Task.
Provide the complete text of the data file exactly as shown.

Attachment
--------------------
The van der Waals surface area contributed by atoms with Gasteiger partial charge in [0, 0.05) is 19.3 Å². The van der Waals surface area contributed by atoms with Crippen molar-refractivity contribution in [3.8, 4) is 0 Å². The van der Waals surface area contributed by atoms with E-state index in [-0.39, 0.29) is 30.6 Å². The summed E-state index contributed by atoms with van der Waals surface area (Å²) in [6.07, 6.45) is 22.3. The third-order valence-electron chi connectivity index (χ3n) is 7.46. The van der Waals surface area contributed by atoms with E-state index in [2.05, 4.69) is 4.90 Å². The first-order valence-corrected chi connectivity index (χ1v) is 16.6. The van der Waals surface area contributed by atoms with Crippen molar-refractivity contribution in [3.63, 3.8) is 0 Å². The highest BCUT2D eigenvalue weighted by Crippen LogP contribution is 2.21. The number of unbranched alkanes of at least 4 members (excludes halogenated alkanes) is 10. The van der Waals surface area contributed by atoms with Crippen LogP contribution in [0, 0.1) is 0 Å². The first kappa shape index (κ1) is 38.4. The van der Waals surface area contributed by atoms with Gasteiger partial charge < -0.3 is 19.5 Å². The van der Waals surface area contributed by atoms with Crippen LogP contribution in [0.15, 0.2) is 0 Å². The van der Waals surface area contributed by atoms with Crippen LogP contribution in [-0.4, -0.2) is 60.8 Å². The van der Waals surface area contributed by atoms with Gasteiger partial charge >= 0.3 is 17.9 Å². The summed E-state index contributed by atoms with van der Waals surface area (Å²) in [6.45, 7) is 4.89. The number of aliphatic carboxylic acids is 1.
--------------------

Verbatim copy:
The van der Waals surface area contributed by atoms with Gasteiger partial charge in [0, 0.05) is 19.3 Å². The van der Waals surface area contributed by atoms with Crippen molar-refractivity contribution in [3.8, 4) is 0 Å². The van der Waals surface area contributed by atoms with E-state index in [-0.39, 0.29) is 30.6 Å². The summed E-state index contributed by atoms with van der Waals surface area (Å²) in [6.07, 6.45) is 22.3. The third-order valence-electron chi connectivity index (χ3n) is 7.46. The van der Waals surface area contributed by atoms with E-state index in [2.05, 4.69) is 4.90 Å². The first-order valence-corrected chi connectivity index (χ1v) is 16.6. The van der Waals surface area contributed by atoms with Crippen molar-refractivity contribution in [3.63, 3.8) is 0 Å². The highest BCUT2D eigenvalue weighted by Crippen LogP contribution is 2.21. The number of unbranched alkanes of at least 4 members (excludes halogenated alkanes) is 10. The van der Waals surface area contributed by atoms with Crippen LogP contribution in [0, 0.1) is 0 Å². The first kappa shape index (κ1) is 38.4. The van der Waals surface area contributed by atoms with Gasteiger partial charge < -0.3 is 19.5 Å². The van der Waals surface area contributed by atoms with Crippen LogP contribution in [0.15, 0.2) is 0 Å². The van der Waals surface area contributed by atoms with Crippen LogP contribution in [-0.4, -0.2) is 60.8 Å². The van der Waals surface area contributed by atoms with Gasteiger partial charge >= 0.3 is 17.9 Å². The summed E-state index contributed by atoms with van der Waals surface area (Å²) in [6.45, 7) is 4.89. The number of aliphatic carboxylic acids is 1.